Only a small number of patients who test positive for SARS-CoV-2 become ill, and an even smaller number of sick patients experience neurological symptoms and signs [30-35]. The majority of patients with neurological injury had a cerebrovascular or hypoxic event [32,33], and patients who experience neurologic injury during COVID-19 infection have a poor outcome [30,31]. Neurological manifestations of systemic viral infections can include acute and subacute aseptic meningitis, acute and subacute encephalopathy, myelopathy, various forms of Guillain-Barre Syndrome, and myopathy. Since the beginning of the COVID-19 pandemic, a steady stream of reports and reprints cataloging neurological injuries associated with the disease has been published. Most of the articles have been in the form of case reports or case series, adding to the repertoire of clinical information about the COVID-19. Neurological injuries associated with COVID-19 include stroke [36-38], loss of sense of taste and smell [39,40], Guillain-Barre Syndrome [41], upper motor neurons signs with abnormal MRI and EEGs [30-32] as well as neuropsychiatric disorders [32,42]. The mechanisms of neurological manifestations of COVID-19 and its pathogenesis sequence are not fully understood; therefore, understanding the steps that lead to neurological injury in COVID 19 patients provide the opportunity to interfere before the neurological damage occur.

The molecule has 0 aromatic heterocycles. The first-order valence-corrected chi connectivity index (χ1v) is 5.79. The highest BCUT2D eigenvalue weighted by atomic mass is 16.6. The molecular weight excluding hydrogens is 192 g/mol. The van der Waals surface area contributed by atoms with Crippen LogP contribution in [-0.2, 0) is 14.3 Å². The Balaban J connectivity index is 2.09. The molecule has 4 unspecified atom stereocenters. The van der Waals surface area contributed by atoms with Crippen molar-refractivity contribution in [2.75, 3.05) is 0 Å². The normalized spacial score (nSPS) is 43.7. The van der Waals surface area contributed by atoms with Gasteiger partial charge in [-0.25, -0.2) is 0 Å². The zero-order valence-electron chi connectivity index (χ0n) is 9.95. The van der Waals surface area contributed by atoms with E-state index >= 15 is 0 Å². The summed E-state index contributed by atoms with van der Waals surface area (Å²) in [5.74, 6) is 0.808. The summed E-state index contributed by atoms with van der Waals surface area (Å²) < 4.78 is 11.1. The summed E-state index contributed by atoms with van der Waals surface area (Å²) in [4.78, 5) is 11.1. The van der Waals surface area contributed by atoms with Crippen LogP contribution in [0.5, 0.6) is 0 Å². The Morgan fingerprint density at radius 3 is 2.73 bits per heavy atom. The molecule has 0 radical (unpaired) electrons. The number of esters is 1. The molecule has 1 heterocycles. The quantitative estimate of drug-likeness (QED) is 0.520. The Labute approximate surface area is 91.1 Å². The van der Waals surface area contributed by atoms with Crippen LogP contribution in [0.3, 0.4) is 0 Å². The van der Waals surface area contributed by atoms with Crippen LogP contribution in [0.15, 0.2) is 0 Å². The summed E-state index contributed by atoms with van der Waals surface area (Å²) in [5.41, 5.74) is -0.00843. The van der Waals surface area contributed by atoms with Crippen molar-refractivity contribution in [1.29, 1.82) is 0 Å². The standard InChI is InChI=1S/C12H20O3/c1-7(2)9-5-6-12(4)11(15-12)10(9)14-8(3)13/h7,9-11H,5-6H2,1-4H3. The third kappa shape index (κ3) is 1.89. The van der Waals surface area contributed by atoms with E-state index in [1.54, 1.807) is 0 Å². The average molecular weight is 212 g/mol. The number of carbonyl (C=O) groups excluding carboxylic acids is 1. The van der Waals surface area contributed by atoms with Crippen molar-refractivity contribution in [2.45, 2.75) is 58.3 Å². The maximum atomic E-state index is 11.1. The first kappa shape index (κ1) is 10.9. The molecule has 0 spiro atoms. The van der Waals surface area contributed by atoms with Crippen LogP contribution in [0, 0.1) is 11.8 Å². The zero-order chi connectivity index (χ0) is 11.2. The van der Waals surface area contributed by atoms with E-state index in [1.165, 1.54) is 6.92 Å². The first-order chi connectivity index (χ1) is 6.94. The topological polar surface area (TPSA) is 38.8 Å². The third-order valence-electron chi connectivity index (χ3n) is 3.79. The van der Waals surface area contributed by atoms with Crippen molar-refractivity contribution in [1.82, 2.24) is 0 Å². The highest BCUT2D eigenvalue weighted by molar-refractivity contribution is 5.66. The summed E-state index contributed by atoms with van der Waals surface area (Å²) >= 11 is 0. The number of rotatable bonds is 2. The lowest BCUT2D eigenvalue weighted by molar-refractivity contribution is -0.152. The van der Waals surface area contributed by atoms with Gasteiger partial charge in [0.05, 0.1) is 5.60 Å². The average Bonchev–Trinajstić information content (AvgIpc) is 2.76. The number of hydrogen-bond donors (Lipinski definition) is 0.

The current data suggest that the neurological injuries secondary to COVID-19 are secondary to systemic infection (Figure 2) rather than a direct invasion of the nervous system by the virus [33,43].

1. A very small number of COVID-19 patients, mostly those who are critically ill, exhibit neurological signs and symptoms.

2. The recent published human neuropathology studies [43] demonstrate low viral levels and no direct brain injury by SARS-CoV-2 in the brain tissue of COVID-19 decedents [43-45]. Only light immunocytochemical staining of viral spike proteins was observed in human brain specimens [44,45], and electron microscope studies show possible clusters of the virus only in the cells close to the surface of the brain [44,45].